Jul 29, 1987


GENEVA, JULY 28 (IFDA/CHAKRAVARTHI RAGHAVAN) – With just four days to the close, Conference President, Bernard Chidzero, Tuesday continued to strike a note of optimism about successful outcome at UNCTAD-VII, but added: "if the Conference is a failure it will be dramatic, a failure of the big countries in particular, and it will be so demonstrated".

Chidzero was addressing the developmental non-governmental organisations present at the Conference.

Answering questions, Chidzero said that there had been so far very useful and constructive discussions, but the Conference was in the process of negotiations, when every side kept things close to its chest, and would not disclose everything until the whole package could be seen.

"But there is no one here who wants to leave this place with UNCTAD-VII a failure, not even what you might call the most reactionary elements", Chidzero said.

"That much I can guarantee. There is too much at stake. UNCTAD is not only the creation of third world countries but it is a creation of nations of the world, and a great deal is at stake. If it is a failure, it will be a singular failure of the world community".

UNCTAD, Chidzero said, was a replica of the United Nations. Here nations of the East, West, North and South could meet and talk about day-to-day issues, which bear on nations in economic terms.

On that there was a consensus of views.

But the question was how to translate this into a reality.

"Even those who want UNCTAD to be a think-tank are beginning to see it differently. They say it should be a place for research, dialogue, but also practical work in deliberating questions from a broader perspective".

Chidzero said the various Committees had reported to the President’s Contact Group Monday night, and he was now in the process of devising a mechanism for the contact group to take over the unfinished business, and involve the Ministers.

While he himself would be away from Tuesday evening till Thursday morning, having to go to Harare to deal with the Zimbabwe budget, the negotiations in the President’s Contact Group would go on.

If UNCTAD emerged out of the Conference, as it was it would be a zero point, and if something was taken away it would be a minus.

"But if something is given it will be a plus. How much plus is the issue ... that is what we are engaged in. We have four days to go, if you count today also""

In a message addressed to him, the NGO’s said at the beginning they had been pleased at the constructive debate in the first ten days of the Committees’ work.

The NGO’s had felt it "a good sign" that the G77 had adopted a "very flexible and pragmatic approach", while Group B countries appeared to be "open to genuine dialogue".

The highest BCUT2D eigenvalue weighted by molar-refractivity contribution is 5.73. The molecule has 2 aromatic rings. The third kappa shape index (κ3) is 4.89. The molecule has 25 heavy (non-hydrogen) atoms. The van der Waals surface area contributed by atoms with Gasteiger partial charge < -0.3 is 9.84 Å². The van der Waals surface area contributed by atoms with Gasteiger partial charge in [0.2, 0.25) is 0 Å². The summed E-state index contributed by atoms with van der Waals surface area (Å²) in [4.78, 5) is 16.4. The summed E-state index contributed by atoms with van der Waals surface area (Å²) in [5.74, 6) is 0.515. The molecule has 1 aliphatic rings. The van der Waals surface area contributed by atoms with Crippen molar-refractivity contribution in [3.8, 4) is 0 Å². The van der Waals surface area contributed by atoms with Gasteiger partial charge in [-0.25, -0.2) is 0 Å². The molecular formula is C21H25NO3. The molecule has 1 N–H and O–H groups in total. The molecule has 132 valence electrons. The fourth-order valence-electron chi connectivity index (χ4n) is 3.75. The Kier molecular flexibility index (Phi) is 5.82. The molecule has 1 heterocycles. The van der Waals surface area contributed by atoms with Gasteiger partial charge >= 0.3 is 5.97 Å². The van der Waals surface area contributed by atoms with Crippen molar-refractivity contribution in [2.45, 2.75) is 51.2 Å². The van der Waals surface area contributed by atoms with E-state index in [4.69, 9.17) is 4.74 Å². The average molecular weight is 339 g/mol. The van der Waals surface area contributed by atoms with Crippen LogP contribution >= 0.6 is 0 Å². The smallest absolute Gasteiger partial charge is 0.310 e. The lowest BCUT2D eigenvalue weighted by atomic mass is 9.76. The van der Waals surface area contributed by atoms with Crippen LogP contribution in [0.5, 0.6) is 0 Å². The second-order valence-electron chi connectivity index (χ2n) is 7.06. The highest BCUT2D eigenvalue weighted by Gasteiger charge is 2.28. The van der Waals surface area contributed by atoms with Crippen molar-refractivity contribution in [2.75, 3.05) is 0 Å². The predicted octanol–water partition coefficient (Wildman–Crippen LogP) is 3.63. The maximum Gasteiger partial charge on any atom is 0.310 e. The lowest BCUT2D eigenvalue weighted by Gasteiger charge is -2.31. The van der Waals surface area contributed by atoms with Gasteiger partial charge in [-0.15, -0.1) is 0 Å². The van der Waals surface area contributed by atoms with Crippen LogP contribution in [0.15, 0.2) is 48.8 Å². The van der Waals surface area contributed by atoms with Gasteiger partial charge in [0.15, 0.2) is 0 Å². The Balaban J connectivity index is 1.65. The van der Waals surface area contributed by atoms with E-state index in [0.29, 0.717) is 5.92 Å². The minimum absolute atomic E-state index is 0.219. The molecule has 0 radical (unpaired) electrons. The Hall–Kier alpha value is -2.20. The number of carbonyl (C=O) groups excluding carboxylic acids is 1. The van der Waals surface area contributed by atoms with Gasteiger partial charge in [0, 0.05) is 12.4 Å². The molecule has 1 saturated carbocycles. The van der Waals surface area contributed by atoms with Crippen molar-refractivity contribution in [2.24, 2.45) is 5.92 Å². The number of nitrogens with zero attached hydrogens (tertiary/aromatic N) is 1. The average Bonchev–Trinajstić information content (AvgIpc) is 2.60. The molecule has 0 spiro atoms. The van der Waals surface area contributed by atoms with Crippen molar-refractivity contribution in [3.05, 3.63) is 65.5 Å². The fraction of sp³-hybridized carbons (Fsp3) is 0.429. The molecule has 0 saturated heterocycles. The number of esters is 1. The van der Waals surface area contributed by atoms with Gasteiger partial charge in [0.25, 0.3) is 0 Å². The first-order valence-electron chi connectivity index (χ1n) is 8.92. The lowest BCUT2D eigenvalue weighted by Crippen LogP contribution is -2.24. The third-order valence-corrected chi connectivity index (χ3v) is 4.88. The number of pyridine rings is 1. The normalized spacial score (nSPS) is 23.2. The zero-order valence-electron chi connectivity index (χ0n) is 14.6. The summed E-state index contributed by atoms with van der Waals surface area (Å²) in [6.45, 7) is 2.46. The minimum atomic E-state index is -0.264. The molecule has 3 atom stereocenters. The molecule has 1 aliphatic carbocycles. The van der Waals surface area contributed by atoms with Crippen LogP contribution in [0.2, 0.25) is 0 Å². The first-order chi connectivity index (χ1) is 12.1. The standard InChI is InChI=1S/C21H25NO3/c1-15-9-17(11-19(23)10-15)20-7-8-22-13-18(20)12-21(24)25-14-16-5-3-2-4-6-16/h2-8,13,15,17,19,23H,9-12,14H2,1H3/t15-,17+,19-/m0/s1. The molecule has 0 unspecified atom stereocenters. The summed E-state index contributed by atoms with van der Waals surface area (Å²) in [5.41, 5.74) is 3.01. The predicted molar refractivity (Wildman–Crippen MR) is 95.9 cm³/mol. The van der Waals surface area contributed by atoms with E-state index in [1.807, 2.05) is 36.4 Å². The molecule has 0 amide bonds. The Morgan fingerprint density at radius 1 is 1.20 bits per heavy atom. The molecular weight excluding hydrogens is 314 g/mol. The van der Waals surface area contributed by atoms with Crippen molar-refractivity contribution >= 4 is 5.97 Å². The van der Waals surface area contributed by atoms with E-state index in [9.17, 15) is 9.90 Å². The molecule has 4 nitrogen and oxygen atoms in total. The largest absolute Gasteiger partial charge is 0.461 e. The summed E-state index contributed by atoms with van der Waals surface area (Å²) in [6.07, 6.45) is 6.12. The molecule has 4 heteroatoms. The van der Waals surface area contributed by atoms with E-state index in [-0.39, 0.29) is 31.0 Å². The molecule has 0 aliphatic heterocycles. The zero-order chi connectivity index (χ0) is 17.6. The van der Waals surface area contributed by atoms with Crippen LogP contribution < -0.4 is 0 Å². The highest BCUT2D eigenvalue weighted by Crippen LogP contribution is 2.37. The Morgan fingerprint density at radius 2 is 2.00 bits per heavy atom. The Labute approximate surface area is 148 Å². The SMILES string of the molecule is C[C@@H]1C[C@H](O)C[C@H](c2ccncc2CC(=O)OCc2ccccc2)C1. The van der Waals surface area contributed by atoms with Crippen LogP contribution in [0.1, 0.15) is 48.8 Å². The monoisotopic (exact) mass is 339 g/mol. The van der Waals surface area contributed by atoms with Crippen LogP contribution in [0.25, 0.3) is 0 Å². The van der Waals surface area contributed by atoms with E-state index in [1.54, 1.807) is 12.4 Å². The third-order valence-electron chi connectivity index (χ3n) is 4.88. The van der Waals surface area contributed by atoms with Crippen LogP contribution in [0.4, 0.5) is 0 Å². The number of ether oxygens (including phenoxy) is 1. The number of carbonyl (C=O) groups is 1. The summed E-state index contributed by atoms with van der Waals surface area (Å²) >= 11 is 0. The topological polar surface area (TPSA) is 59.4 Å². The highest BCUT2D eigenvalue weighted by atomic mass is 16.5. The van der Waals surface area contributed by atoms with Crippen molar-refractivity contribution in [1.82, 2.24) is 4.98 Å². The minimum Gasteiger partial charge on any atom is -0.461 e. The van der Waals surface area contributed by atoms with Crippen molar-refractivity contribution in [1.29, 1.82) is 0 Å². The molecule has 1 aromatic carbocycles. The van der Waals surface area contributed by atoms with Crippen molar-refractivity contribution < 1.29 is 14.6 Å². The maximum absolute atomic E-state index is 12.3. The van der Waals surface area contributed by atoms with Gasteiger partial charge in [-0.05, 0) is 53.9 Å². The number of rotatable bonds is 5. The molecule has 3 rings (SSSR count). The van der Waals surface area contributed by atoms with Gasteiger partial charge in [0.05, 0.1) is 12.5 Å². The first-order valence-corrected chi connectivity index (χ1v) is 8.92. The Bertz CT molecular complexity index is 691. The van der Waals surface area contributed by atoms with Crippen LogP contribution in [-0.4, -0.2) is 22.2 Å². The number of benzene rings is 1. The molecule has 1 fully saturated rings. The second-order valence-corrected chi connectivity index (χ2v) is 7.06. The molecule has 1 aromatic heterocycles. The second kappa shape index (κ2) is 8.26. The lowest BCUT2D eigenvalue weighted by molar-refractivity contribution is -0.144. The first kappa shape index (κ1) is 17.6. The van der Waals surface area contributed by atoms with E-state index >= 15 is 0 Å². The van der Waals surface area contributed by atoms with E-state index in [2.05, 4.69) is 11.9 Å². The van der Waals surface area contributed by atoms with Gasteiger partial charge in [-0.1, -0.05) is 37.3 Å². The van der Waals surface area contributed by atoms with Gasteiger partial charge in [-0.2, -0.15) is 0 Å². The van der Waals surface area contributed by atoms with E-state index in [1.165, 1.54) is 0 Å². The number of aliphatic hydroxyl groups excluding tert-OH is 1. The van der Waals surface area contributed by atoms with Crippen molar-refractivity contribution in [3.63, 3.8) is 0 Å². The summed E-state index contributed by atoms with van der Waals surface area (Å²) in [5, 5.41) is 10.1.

"However, we understand that now UNCTAD-VII risks falling into a confrontational and arid phase with little or no significant progress being made".

The NGO’s said the people from the south could not afford the luxury of political manoeuvrings by governments, which did not seek to advance the discussions and to find immediate solutions to the problems before them.

"Manoeuvring by countries and groups, which seek to frustrate the progress of UNCTAD-VII or to defer the discussions possibly to some other forum, demonstrate that their primary concern is not with the poor and marginalised of the south".

"It would be unforgivable", the NGO’s told Chidzero, "if this conference were to conclude without agreement on some practical measures that need to be taken to promote development and alleviate poverty".

Chidzero’s encounter with the NGO’s came after the contact group Monday night was told by the chairmen of the four Committees that they had not been able to complete their work, and no common texts had emerged.

The chairmen of the Committees on resources and trade reportedly suggested that with more time, they could have reached greater agreement, and that the chairmen’s texts in the two groups could form the basis for further negotiations.

However G77 sources said that the chairmen of the other two Committees, the Committees on Commodities and Least Developed Countries said that the major problem was the lack of political will and flexibility.

"It is not a question of drafting skills", the chairman of the LDC Committee, Martin Huslid of Norway, reportedly told the contact group. "It is a case of lack of political will and flexibility to negotiate.

At the contact group, the Group B countries presented a lengthy paper of their own on the assessment and conclusions, and also a long separate paper on issues in the Committee on LDCS.

Chidzero however reportedly made clear that the contact group would not be involved with assessment exercise, and he would be dealing with it separately.

A number of G77 countries reportedly questioned the motivations behind the Group B presenting at this stage proposals as in regard to LDCS, but the Group B spokesman reportedly said that it was not intended to delay or block any negotiations.

The contact group is due to meet later today to decide on how to proceed further.

The G77 in the meanwhile are intervening in the debate Tuesday morning to express their concern that the constructive attitude shown by the G77 had not been so far matched at the Conference by the Group B countries, and on none of the important issues before the Conference had any agreements to promote solutions been so far found.